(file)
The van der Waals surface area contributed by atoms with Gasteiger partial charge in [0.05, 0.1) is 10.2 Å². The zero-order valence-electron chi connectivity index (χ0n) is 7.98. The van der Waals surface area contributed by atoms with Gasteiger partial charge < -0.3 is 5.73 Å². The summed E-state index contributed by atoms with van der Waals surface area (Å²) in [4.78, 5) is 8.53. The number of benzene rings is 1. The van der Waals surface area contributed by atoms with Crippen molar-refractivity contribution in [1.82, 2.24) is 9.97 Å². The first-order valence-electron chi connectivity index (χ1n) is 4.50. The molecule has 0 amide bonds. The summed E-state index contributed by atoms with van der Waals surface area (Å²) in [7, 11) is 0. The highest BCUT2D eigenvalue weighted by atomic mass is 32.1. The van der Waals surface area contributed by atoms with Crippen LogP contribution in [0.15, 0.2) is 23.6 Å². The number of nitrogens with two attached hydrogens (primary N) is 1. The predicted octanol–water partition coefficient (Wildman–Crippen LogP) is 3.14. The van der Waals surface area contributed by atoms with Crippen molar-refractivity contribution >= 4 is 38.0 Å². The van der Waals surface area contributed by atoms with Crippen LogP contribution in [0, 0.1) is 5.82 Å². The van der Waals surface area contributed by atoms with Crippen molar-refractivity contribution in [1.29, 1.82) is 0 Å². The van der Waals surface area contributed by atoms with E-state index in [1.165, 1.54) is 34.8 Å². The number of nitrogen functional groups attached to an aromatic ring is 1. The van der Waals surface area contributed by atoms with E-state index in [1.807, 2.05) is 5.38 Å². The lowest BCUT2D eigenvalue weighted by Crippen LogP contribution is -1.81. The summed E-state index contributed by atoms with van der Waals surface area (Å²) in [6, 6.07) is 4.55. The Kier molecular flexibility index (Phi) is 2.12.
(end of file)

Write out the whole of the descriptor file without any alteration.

The van der Waals surface area contributed by atoms with Gasteiger partial charge in [0.05, 0.1) is 10.2 Å². The zero-order valence-electron chi connectivity index (χ0n) is 7.98. The van der Waals surface area contributed by atoms with Gasteiger partial charge < -0.3 is 5.73 Å². The summed E-state index contributed by atoms with van der Waals surface area (Å²) in [4.78, 5) is 8.53. The number of benzene rings is 1. The van der Waals surface area contributed by atoms with Crippen molar-refractivity contribution in [1.82, 2.24) is 9.97 Å². The first-order valence-electron chi connectivity index (χ1n) is 4.50. The molecule has 0 amide bonds. The summed E-state index contributed by atoms with van der Waals surface area (Å²) in [7, 11) is 0. The highest BCUT2D eigenvalue weighted by atomic mass is 32.1. The van der Waals surface area contributed by atoms with Crippen LogP contribution in [0.15, 0.2) is 23.6 Å². The number of nitrogens with two attached hydrogens (primary N) is 1. The predicted octanol–water partition coefficient (Wildman–Crippen LogP) is 3.14. The van der Waals surface area contributed by atoms with Crippen molar-refractivity contribution >= 4 is 38.0 Å². The van der Waals surface area contributed by atoms with Crippen LogP contribution in [0, 0.1) is 5.82 Å². The van der Waals surface area contributed by atoms with Crippen molar-refractivity contribution in [1.29, 1.82) is 0 Å². The van der Waals surface area contributed by atoms with E-state index in [1.165, 1.54) is 34.8 Å². The number of nitrogen functional groups attached to an aromatic ring is 1. The van der Waals surface area contributed by atoms with E-state index in [1.807, 2.05) is 5.38 Å². The lowest BCUT2D eigenvalue weighted by Crippen LogP contribution is -1.81. The summed E-state index contributed by atoms with van der Waals surface area (Å²) in [6, 6.07) is 4.55. The Kier molecular flexibility index (Phi) is 2.12.